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Here’s what you need to know about the uncommon human case of bird flu detected in Texas

Texas authorities have recently reported a case of avian flu in an individual who had contact with dairy cattle, marking only the second human case ever recorded in the United States.

The dairy cattle in question were suspected of having avian flu, but the Texas Department of State Health Services reassured that there is no concern for the commercial milk supply. Other instances of bird flu in dairy cows have been identified in Kansas, Michigan, and New Mexico. However, any milk from an affected cow must either be destroyed or diverted, and the process of pasteurization effectively eliminates avian flu viruses, the department emphasized.

The Centers for Disease Control and Prevention (CDC) confirmed the human case, noting that it does not alter its assessment of the “low” risk of bird flu to human health for the general population. The sole previous case of bird flu in a person occurred in Colorado in 2022, involving direct exposure to poultry.

Given the constantly evolving nature of influenza viruses, the CDC stressed the importance of ongoing surveillance and preparedness efforts. While the current situation remains under scrutiny, the CDC assured that it would provide updates as new relevant information emerges.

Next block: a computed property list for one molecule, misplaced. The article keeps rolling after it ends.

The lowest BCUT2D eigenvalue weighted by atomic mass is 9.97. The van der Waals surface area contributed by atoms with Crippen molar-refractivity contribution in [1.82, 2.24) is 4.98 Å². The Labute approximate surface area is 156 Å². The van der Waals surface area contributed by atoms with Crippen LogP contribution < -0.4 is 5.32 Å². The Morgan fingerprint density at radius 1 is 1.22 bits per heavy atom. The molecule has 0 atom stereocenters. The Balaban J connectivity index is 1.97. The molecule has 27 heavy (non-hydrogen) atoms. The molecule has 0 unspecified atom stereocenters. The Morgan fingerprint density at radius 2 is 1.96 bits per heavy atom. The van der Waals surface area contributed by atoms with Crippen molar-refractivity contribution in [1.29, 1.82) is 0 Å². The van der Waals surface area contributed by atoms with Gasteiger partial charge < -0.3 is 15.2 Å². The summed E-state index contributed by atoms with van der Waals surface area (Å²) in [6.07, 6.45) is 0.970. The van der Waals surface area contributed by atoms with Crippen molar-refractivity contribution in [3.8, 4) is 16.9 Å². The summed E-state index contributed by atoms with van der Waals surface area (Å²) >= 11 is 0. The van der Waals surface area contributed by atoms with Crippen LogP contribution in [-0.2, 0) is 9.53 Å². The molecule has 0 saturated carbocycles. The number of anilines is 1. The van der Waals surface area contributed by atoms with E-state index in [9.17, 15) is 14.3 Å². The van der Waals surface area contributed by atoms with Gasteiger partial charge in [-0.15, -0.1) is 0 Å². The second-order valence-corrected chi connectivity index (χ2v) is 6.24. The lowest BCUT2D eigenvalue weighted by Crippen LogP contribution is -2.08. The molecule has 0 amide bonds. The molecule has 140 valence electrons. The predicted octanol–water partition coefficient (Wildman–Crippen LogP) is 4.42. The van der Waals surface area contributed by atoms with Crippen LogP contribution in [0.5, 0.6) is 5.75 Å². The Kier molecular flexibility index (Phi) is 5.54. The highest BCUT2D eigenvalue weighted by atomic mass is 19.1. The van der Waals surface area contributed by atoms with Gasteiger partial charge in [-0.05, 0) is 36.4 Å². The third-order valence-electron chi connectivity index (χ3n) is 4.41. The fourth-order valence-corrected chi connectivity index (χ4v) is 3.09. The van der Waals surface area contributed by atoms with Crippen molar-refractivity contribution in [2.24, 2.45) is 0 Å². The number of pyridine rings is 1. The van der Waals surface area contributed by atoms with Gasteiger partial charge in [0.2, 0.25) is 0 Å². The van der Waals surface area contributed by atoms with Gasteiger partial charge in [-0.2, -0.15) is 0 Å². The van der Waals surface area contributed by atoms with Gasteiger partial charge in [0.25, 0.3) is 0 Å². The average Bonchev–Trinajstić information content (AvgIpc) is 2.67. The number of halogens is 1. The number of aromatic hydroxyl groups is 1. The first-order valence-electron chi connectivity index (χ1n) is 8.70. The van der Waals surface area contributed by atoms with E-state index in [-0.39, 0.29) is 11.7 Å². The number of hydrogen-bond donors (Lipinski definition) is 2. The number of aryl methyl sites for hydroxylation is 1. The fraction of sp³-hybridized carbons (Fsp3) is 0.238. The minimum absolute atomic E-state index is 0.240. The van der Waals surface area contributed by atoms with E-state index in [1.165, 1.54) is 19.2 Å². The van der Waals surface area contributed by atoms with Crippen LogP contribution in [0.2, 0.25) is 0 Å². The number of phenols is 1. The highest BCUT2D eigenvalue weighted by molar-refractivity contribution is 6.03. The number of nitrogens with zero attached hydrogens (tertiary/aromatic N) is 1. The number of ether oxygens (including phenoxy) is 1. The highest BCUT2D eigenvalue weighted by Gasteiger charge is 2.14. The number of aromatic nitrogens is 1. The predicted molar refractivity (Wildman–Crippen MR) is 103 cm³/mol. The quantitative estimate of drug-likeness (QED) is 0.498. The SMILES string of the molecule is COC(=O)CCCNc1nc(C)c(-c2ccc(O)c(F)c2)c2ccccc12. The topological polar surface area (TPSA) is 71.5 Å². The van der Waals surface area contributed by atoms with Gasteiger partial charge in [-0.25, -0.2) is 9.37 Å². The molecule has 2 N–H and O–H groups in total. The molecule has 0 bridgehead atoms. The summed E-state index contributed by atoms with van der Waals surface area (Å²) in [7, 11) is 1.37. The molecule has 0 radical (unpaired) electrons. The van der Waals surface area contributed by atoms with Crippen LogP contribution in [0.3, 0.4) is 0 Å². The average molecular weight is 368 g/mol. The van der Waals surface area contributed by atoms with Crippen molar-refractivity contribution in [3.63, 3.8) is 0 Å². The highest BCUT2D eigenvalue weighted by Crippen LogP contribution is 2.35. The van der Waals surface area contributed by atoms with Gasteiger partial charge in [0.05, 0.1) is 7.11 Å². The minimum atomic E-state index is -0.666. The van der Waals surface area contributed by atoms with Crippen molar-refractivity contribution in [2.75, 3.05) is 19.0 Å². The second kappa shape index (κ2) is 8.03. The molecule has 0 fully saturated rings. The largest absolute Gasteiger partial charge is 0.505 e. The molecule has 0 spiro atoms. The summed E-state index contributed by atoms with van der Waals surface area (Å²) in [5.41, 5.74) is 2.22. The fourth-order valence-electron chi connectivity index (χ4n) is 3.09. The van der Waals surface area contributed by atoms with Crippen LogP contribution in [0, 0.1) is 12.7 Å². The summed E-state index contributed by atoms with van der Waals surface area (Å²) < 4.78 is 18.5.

The individual in Texas tested positive for avian flu following testing by the CDC, with the only symptom reported being eye inflammation. The patient is receiving treatment with antiviral medication and is currently in recovery, having been advised to isolate. The CDC highlighted that individuals with close or prolonged, unprotected exposure to infected birds or animals are at higher risk of infection.

The CDC is collaborating with state health departments to monitor individuals who may have had contact with infected birds or animals and to test those showing symptoms. Bird flu primarily affects wild birds but can occasionally infect humans, albeit rarely transmitting from person to person.

Symptoms of avian flu in humans can vary from mild to severe and may include eye redness, fever, cough, sore throat, muscle aches, fatigue, and difficulty breathing. Less common symptoms include diarrhea, nausea, vomiting, or seizures.

To minimize the risk of avian flu transmission, the CDC advises avoiding unprotected contact with sick or dead animals suspected of having bird flu and recommends monitoring for symptoms following exposure. It’s important to note that seasonal flu vaccines do not offer protection against bird flu. Initial testing indicates that the virus in question has not exhibited increased transmissibility among humans.

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